Third GOP Senate Candidate Breaks With Romney

by
staff
Three Republican Senate candidates have now distanced themselves from Republican presidential nominee Mitt Romney's leaked statement that the 47 percent of Americans who do not pay income tax see themselves as "victims" and "believe the government has a responsibility to care for them."

In this June 8, 2012, photo, Republican presidential candidate, former Massachusetts Gov. Mitt Romney smiles has he talks with his staff while riding on his bus after a campaign stop in Council Bluffs, Iowa. Republicans riding high from a string of breaks in their favor are increasingly optimistic about Romney’s chances to claim the White House in November, even among conservatives who had qualms about making him the party’s nominee. The bullish take is reflected in interviews with party strategists and activists, including people who supported Romney rivals during the primary season. Mood matters because it can fuel fundraising and volunteer hustle. But some of those GOP players stress that Romney has little room for error if he expects to topple an incumbent president.

(CBS News) Three Republican Senate candidates have now distanced themselves from Republican presidential nominee Mitt Romney's leaked statement that the 47 percent of Americans who do not pay income tax see themselves as "victims" and "believe the government has a responsibility to care for them."

Nevada Sen. Dean Heller, who is battling Democratic Rep. Shelley Berkeley to keep his Senate seat, told reporters on Capitol Hill that he has a "very different view of the world" than the one articulated by Romney, The Washington Post reports.

"I have five brothers and sisters. My father was an auto mechanic, my mother was a school cook," Heller said Wednesday. "I have a very different view of the world and as a United States senator I think I represent everybody. And every vote is important. Every vote is important in this race. I don't write off anything."

In the leaked comments, Romney said his job is "not to worry about" the 47 percent, since they won't vote for him. "I'll never convince them they should take personal responsibility and care for their lives." After the comments came out, Romney said he is trying to "get as many [votes] as I can from every single cohort in this country."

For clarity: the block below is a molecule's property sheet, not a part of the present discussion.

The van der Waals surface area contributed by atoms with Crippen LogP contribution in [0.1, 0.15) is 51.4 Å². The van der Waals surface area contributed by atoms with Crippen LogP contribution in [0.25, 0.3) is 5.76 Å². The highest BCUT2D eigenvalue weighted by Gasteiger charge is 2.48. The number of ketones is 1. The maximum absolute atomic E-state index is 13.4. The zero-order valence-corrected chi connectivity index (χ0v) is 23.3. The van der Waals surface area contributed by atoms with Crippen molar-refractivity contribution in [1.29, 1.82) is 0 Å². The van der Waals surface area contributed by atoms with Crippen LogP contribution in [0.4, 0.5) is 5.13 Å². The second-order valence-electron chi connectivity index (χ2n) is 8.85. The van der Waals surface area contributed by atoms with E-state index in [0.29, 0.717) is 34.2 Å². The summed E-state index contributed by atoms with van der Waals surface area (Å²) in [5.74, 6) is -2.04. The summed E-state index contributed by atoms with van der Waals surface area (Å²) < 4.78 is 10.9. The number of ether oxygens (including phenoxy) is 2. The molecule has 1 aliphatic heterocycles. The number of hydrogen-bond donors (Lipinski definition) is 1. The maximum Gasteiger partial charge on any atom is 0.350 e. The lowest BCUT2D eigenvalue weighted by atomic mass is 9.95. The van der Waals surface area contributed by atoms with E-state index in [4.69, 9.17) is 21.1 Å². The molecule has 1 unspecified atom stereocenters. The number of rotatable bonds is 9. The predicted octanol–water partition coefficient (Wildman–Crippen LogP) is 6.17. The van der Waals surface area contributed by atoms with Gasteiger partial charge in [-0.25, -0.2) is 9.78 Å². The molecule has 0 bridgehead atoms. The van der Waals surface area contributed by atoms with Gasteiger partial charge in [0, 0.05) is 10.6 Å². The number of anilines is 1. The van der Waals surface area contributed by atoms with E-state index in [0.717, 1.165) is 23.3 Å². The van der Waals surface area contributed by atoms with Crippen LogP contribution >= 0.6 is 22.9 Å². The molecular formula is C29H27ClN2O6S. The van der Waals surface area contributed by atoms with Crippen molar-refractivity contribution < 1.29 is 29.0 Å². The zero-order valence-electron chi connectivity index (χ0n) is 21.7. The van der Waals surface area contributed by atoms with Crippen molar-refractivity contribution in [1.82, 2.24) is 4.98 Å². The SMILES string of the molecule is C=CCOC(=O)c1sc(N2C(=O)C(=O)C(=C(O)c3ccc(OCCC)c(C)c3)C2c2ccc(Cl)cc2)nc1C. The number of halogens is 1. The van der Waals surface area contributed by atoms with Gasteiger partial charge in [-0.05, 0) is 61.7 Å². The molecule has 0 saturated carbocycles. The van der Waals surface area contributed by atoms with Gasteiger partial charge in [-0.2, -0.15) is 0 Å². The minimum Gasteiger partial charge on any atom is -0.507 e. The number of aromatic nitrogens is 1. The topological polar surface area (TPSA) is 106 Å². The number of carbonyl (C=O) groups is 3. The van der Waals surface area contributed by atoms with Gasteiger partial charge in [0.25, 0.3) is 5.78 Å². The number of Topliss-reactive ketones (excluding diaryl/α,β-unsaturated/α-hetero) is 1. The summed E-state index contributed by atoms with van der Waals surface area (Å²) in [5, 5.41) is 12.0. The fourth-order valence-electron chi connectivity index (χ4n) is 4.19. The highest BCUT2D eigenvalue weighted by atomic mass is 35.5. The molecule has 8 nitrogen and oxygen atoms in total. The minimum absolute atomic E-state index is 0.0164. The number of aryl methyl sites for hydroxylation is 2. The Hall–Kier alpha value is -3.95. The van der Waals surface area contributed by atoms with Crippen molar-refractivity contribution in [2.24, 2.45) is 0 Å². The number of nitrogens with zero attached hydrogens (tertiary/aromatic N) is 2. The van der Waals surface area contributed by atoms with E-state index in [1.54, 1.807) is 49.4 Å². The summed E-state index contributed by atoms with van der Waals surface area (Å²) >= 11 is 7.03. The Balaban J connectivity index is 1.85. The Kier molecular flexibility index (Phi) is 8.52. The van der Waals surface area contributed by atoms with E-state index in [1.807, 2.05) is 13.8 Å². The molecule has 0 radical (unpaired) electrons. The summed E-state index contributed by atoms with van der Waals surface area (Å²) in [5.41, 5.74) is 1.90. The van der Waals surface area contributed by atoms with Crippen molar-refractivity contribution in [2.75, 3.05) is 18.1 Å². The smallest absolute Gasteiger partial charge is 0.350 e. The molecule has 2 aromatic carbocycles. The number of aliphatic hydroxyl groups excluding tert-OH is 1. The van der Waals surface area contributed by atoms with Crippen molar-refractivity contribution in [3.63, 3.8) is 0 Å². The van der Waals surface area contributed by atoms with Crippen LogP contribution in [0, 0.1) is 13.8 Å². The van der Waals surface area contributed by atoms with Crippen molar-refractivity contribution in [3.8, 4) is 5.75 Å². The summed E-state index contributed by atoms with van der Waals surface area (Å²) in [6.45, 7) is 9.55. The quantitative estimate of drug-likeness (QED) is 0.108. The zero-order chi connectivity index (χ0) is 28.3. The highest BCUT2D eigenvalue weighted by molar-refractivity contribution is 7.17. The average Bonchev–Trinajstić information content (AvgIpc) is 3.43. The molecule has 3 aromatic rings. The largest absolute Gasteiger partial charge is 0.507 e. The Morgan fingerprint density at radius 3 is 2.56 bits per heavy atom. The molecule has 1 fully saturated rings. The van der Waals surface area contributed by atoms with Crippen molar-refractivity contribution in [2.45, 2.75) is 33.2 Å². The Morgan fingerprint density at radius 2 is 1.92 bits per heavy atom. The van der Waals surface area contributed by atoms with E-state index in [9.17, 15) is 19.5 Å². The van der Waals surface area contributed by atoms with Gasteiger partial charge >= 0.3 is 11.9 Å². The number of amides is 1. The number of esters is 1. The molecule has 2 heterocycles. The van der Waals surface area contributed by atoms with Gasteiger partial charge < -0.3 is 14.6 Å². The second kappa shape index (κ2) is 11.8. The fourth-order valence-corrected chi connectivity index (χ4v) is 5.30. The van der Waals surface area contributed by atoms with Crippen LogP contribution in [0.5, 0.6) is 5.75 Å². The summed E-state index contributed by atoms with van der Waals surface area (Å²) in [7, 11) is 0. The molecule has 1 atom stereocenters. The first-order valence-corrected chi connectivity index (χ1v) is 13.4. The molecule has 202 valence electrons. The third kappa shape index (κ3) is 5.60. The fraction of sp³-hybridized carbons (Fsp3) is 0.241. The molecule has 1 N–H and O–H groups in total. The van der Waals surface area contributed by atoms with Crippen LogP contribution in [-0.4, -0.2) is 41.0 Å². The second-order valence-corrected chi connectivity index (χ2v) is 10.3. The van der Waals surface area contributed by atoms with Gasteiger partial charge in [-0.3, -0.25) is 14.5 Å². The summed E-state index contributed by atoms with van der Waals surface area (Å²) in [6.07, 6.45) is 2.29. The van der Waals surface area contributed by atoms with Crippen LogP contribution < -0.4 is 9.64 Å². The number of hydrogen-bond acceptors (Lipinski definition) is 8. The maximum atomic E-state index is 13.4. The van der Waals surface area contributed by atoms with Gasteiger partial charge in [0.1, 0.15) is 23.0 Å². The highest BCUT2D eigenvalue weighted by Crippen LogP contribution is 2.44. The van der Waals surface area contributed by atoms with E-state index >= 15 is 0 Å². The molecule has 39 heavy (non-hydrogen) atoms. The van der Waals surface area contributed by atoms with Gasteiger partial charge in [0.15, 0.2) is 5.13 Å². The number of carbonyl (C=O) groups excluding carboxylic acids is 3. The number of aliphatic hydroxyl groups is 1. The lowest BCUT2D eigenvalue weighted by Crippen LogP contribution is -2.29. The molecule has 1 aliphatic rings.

On Tuesday, Massachusetts Sen. Scott Brown, who is locked in a tight race with Democrat Elizabeth Warren, said Romney's comments are "not the way I view the world."

"As someone who grew up in tough circumstances, I know that being on public assistance is not a spot that anyone wants to be in," he told The Hill. "Too many people today who want to work are being forced into public assistance for lack of jobs."

Connecticut Republican Senate candidate Linda McMahon, who is also in a tight race, said in a statement on her website that she disagrees with Romney's "insinuation that 47% of Americans believe they are victims who must depend on the government for their care."

"I know that the vast majority of those who rely on government are not in that situation because they want to be," she said.

A poll out Wednesday found that voters have a negative response to Romney's comments, with 36 percent saying the comments make them less likely to back Romney and 20 percent saying they make them more likely to back him.